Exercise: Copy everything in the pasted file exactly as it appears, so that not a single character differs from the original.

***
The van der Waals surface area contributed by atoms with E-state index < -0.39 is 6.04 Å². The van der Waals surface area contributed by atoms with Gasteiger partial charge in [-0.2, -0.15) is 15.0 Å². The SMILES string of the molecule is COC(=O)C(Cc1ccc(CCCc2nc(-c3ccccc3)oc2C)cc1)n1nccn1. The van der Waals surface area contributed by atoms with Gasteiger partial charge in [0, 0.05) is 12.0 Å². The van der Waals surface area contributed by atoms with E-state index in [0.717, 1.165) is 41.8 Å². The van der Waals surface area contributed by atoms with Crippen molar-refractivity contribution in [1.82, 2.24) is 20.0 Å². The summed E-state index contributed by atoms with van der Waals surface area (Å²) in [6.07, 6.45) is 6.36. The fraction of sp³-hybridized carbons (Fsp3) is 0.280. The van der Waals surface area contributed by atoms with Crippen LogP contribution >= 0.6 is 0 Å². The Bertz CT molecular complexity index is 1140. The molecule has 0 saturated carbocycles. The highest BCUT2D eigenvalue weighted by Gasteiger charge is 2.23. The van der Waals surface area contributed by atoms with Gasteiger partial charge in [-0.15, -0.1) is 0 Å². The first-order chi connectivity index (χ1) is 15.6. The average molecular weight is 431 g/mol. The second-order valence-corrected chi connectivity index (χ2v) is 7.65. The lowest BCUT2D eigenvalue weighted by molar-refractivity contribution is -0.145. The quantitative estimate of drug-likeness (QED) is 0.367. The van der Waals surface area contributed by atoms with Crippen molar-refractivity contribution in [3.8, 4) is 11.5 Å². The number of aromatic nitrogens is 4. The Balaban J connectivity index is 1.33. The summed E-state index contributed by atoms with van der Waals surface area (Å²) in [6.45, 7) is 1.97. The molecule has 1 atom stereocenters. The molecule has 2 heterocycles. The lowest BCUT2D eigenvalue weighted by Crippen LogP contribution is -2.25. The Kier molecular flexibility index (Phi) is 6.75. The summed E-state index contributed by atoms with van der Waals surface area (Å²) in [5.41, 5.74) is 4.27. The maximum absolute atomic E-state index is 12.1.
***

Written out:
The van der Waals surface area contributed by atoms with E-state index < -0.39 is 6.04 Å². The van der Waals surface area contributed by atoms with Gasteiger partial charge in [-0.2, -0.15) is 15.0 Å². The SMILES string of the molecule is COC(=O)C(Cc1ccc(CCCc2nc(-c3ccccc3)oc2C)cc1)n1nccn1. The van der Waals surface area contributed by atoms with Gasteiger partial charge in [0, 0.05) is 12.0 Å². The van der Waals surface area contributed by atoms with E-state index in [0.717, 1.165) is 41.8 Å². The van der Waals surface area contributed by atoms with Crippen molar-refractivity contribution in [1.82, 2.24) is 20.0 Å². The summed E-state index contributed by atoms with van der Waals surface area (Å²) in [6.07, 6.45) is 6.36. The fraction of sp³-hybridized carbons (Fsp3) is 0.280. The van der Waals surface area contributed by atoms with Crippen LogP contribution >= 0.6 is 0 Å². The Bertz CT molecular complexity index is 1140. The molecule has 0 saturated carbocycles. The highest BCUT2D eigenvalue weighted by Gasteiger charge is 2.23. The van der Waals surface area contributed by atoms with Gasteiger partial charge in [-0.15, -0.1) is 0 Å². The first-order chi connectivity index (χ1) is 15.6. The average molecular weight is 431 g/mol. The second-order valence-corrected chi connectivity index (χ2v) is 7.65. The lowest BCUT2D eigenvalue weighted by molar-refractivity contribution is -0.145. The quantitative estimate of drug-likeness (QED) is 0.367. The van der Waals surface area contributed by atoms with Crippen molar-refractivity contribution in [3.8, 4) is 11.5 Å². The number of aromatic nitrogens is 4. The Balaban J connectivity index is 1.33. The summed E-state index contributed by atoms with van der Waals surface area (Å²) in [6.45, 7) is 1.97. The molecule has 1 atom stereocenters. The molecule has 2 heterocycles. The lowest BCUT2D eigenvalue weighted by Crippen LogP contribution is -2.25. The Kier molecular flexibility index (Phi) is 6.75. The summed E-state index contributed by atoms with van der Waals surface area (Å²) in [5.41, 5.74) is 4.27. The maximum absolute atomic E-state index is 12.1.